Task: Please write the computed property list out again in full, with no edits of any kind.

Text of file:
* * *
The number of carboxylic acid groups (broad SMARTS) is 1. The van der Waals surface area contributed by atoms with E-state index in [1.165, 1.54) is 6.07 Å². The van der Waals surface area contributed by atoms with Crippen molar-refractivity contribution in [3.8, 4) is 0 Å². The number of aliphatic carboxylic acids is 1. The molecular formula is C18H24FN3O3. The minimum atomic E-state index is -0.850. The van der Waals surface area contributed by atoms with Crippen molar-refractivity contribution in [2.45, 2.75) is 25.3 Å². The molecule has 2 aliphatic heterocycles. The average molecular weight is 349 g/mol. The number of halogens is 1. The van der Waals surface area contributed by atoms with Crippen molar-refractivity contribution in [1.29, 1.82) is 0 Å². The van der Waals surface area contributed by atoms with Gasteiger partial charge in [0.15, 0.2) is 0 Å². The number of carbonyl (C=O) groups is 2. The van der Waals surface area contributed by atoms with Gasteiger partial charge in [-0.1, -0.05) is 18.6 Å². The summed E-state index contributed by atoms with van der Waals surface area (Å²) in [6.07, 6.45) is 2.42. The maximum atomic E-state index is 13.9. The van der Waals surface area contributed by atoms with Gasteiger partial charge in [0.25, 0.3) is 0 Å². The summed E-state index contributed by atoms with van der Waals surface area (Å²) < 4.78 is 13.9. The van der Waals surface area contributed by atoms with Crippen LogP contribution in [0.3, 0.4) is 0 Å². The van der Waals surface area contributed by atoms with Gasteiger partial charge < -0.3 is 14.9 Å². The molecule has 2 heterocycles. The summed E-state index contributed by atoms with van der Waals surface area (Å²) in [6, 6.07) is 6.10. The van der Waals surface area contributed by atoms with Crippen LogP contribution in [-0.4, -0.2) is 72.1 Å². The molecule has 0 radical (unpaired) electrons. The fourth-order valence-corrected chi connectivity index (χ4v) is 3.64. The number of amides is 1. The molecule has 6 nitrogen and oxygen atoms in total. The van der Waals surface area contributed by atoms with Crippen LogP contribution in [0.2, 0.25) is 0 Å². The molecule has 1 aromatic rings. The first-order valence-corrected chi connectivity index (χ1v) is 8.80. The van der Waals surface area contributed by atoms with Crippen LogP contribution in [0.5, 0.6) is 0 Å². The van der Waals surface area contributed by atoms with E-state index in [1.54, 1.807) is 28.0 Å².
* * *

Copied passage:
The number of carboxylic acid groups (broad SMARTS) is 1. The van der Waals surface area contributed by atoms with E-state index in [1.165, 1.54) is 6.07 Å². The van der Waals surface area contributed by atoms with Crippen molar-refractivity contribution in [3.8, 4) is 0 Å². The number of aliphatic carboxylic acids is 1. The molecular formula is C18H24FN3O3. The minimum atomic E-state index is -0.850. The van der Waals surface area contributed by atoms with Crippen molar-refractivity contribution in [2.45, 2.75) is 25.3 Å². The molecule has 2 aliphatic heterocycles. The average molecular weight is 349 g/mol. The number of halogens is 1. The van der Waals surface area contributed by atoms with Crippen molar-refractivity contribution in [1.29, 1.82) is 0 Å². The van der Waals surface area contributed by atoms with Gasteiger partial charge in [0.15, 0.2) is 0 Å². The number of carbonyl (C=O) groups is 2. The van der Waals surface area contributed by atoms with Gasteiger partial charge in [-0.1, -0.05) is 18.6 Å². The summed E-state index contributed by atoms with van der Waals surface area (Å²) in [6.07, 6.45) is 2.42. The maximum atomic E-state index is 13.9. The van der Waals surface area contributed by atoms with Gasteiger partial charge in [0.25, 0.3) is 0 Å². The summed E-state index contributed by atoms with van der Waals surface area (Å²) < 4.78 is 13.9. The van der Waals surface area contributed by atoms with Crippen LogP contribution in [0.3, 0.4) is 0 Å². The van der Waals surface area contributed by atoms with Gasteiger partial charge < -0.3 is 14.9 Å². The molecule has 2 heterocycles. The summed E-state index contributed by atoms with van der Waals surface area (Å²) in [6, 6.07) is 6.10. The van der Waals surface area contributed by atoms with Crippen LogP contribution in [-0.4, -0.2) is 72.1 Å². The molecule has 0 radical (unpaired) electrons. The fourth-order valence-corrected chi connectivity index (χ4v) is 3.64. The number of amides is 1. The molecule has 6 nitrogen and oxygen atoms in total. The van der Waals surface area contributed by atoms with Crippen LogP contribution in [0.2, 0.25) is 0 Å². The molecule has 1 aromatic rings. The first-order valence-corrected chi connectivity index (χ1v) is 8.80. The van der Waals surface area contributed by atoms with Crippen LogP contribution in [0.5, 0.6) is 0 Å². The van der Waals surface area contributed by atoms with E-state index in [1.54, 1.807) is 28.0 Å².